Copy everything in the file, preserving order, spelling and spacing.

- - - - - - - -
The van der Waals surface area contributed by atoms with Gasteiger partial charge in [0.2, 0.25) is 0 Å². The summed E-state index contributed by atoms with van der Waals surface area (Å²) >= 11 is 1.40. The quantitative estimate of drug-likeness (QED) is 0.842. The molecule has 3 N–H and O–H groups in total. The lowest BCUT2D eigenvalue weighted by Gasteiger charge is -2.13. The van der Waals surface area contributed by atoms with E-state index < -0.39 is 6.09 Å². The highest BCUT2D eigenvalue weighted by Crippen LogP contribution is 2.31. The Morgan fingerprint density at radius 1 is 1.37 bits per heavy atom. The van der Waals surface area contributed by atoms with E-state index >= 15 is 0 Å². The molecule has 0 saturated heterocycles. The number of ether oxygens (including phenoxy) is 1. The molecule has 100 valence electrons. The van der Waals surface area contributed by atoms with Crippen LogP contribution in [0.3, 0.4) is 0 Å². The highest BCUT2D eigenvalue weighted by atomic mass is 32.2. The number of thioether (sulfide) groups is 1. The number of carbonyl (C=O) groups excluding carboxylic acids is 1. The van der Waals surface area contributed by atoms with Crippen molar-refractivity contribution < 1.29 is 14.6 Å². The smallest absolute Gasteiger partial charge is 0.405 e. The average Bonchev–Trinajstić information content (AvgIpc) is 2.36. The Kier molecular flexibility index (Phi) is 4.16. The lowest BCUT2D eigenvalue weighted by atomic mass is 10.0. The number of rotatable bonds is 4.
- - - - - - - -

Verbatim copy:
The van der Waals surface area contributed by atoms with Gasteiger partial charge in [0.2, 0.25) is 0 Å². The summed E-state index contributed by atoms with van der Waals surface area (Å²) >= 11 is 1.40. The quantitative estimate of drug-likeness (QED) is 0.842. The molecule has 3 N–H and O–H groups in total. The lowest BCUT2D eigenvalue weighted by Gasteiger charge is -2.13. The van der Waals surface area contributed by atoms with E-state index < -0.39 is 6.09 Å². The highest BCUT2D eigenvalue weighted by Crippen LogP contribution is 2.31. The Morgan fingerprint density at radius 1 is 1.37 bits per heavy atom. The van der Waals surface area contributed by atoms with E-state index >= 15 is 0 Å². The molecule has 0 saturated heterocycles. The number of ether oxygens (including phenoxy) is 1. The molecule has 100 valence electrons. The van der Waals surface area contributed by atoms with Crippen LogP contribution in [0.3, 0.4) is 0 Å². The highest BCUT2D eigenvalue weighted by atomic mass is 32.2. The number of thioether (sulfide) groups is 1. The number of carbonyl (C=O) groups excluding carboxylic acids is 1. The van der Waals surface area contributed by atoms with Crippen molar-refractivity contribution < 1.29 is 14.6 Å². The smallest absolute Gasteiger partial charge is 0.405 e. The average Bonchev–Trinajstić information content (AvgIpc) is 2.36. The Kier molecular flexibility index (Phi) is 4.16. The lowest BCUT2D eigenvalue weighted by atomic mass is 10.0. The number of rotatable bonds is 4.